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At age 15 I was a troubled youth. Hair down to my shoulders, I liked to hang with my best friend and smoke pot and play pranks on passing motorists. My grades reflected my troubles, Cs, Ds and an occasional B- in English Class. My mother was really worried. Although she worried a lot anyway. I had one teacher I liked, Mr. Gluck, who taught English. He saw what was happening to me and called my mother. “I think John would do better elsewhere” he told her, “perhaps a different social environment where he felt a deeper connection to his peers. He is just too withdrawn to do well in this large public school.” This was something unusual for a public school teacher to say to a parent, especially my parents who were strong advocates of public education, my father, after all worked for the NY State Department of Education.
I remember my parents arguing about this late at night. My father was certain this was just a phase (although he was expelled from High School, for flooding the first floor classrooms by stuffing up the second floor sinks. He actually never graduated from high school but somehow got into Yale). My mother, who had run away from home at 16 and put herself through high school and college, thought Mr. Gluck was right. As usual, my mother won and the next fall, I was enrolled in a private school in the rolling hills of Eastern PA known for its artistic potential and one that required the students to work off some of their tuition.
Those first days at the Solebury School in New Hope, PA were miserable. To say I was homesick would be a vast understatement. I had been pulled away from the only social network I had, as dysfunctional as it was, and thrust into a community of bright and eager kids, most of whom seemed to be friends with each other. I would sit for hours at the end of the long oak lined drive staring out into the countryside.
It was a teacher who saw me, John Brown, who would later become Head of school. He was tall, strong and funny. He taught history, a class I would later ace and from which I scored high marks on advanced AP tests. John would just sit with me, our backs to the oak trees and talk about his own loneliness as a youth. Eventually, I got up and began to connect with other kids. As those years progressed I became deeply involved in that small community. Indeed, some of the most powerful lessons of my life were learned there. I graduated second in my class.
What was it that eventually shook me from my malaise? What is it that draws us out of our deepest moments of loneliness?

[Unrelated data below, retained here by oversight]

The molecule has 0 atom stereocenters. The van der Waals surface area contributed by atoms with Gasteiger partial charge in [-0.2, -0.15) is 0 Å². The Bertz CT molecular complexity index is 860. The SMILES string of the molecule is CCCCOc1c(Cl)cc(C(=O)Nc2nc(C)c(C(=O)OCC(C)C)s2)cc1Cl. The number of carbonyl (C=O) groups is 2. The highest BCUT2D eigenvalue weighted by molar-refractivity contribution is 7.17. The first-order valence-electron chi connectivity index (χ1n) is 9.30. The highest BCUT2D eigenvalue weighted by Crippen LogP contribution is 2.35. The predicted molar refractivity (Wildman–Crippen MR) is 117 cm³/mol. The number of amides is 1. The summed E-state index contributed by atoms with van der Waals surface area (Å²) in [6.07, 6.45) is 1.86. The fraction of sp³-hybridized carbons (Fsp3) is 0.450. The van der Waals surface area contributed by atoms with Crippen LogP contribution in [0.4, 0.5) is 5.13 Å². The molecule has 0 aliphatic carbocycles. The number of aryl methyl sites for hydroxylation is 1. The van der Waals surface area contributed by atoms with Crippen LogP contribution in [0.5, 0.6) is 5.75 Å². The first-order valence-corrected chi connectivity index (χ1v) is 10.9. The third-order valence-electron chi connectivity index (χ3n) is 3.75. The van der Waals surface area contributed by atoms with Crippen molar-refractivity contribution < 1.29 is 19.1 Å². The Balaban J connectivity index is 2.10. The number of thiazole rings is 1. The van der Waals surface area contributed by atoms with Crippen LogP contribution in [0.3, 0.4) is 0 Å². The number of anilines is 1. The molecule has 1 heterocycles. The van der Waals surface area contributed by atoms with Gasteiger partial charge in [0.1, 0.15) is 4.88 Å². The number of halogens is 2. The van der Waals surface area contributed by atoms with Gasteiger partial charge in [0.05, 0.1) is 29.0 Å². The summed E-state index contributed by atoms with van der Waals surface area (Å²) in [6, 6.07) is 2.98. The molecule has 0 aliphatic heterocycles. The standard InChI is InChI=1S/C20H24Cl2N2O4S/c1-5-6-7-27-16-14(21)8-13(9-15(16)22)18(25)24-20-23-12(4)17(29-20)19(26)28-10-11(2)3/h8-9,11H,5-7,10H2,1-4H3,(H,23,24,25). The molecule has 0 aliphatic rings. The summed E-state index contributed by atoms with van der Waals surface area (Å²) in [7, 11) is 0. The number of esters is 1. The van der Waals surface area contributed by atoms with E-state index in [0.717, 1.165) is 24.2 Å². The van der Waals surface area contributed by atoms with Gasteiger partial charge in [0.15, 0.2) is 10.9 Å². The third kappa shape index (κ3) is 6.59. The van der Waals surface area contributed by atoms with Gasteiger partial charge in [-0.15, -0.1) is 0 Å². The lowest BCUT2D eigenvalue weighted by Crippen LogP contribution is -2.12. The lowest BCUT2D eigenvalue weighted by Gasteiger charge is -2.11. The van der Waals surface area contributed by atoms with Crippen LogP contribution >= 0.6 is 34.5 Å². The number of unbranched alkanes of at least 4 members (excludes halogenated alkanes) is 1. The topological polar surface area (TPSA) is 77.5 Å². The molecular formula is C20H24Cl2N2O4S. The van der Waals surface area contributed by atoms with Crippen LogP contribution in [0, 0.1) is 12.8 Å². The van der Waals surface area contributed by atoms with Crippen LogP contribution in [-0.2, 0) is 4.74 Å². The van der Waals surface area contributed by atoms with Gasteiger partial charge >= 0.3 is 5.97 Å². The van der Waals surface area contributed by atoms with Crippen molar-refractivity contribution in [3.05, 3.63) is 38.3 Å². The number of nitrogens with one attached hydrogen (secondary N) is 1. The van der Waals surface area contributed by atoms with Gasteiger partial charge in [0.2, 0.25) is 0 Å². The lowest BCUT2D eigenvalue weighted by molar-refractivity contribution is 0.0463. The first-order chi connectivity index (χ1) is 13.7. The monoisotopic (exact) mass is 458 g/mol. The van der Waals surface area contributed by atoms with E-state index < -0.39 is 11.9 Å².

The answer is simple: Other people. It turns out that we are wired to need other people to see us, value us and share their lives with us. It turns out that we are evolutionarily adapted to need other people in our lives. In fact, says neuroscientist Matthew Lieberman and others, intragroup cooperation is what has made us the most intelligent and adaptive species on the planet. Other animals use tools, have language and work cooperatively but only humans are able to do this on a massive scale, enough to make art, play symphonies, build pyramids and create cities. (See Wired: Why Our Brains Are Wired to Connect, 2017)
Moreover, it is our need for others that actually wires us together in communities like this one; we literally cannot survive physically, emotionally or spiritually without one another, save for the occasional hermit or schizophrenic who have created a psychological community with variations of themselves.
“Why is loneliness so painful? Why do we care how others treat us? And, why do we spend so much time perseverating on past and future relationships?” While we were taught that the sticks and stones may break my bones but names will never hurt me, the truth is that names and social rejection can be even more powerful than physical pain. The loss of our community or a loved one releases as much of the stress hormone cortisol as a broken arm. (Ibid Wired)
Why is shunning such a powerful punishment? Why is solitary confinement so cruel? Why is loneliness the number one cause of clinical depression? Because we need one another at the very place of where the spirit meets the bone.
It is well known fact that widowers face the greatest risk of dying in the first few months after their partner’s death. Statistically, women fare better after the loss of our a longtime mate, in large part, because they tend to have social networks in place that help them weather their grief and find new meaning to life.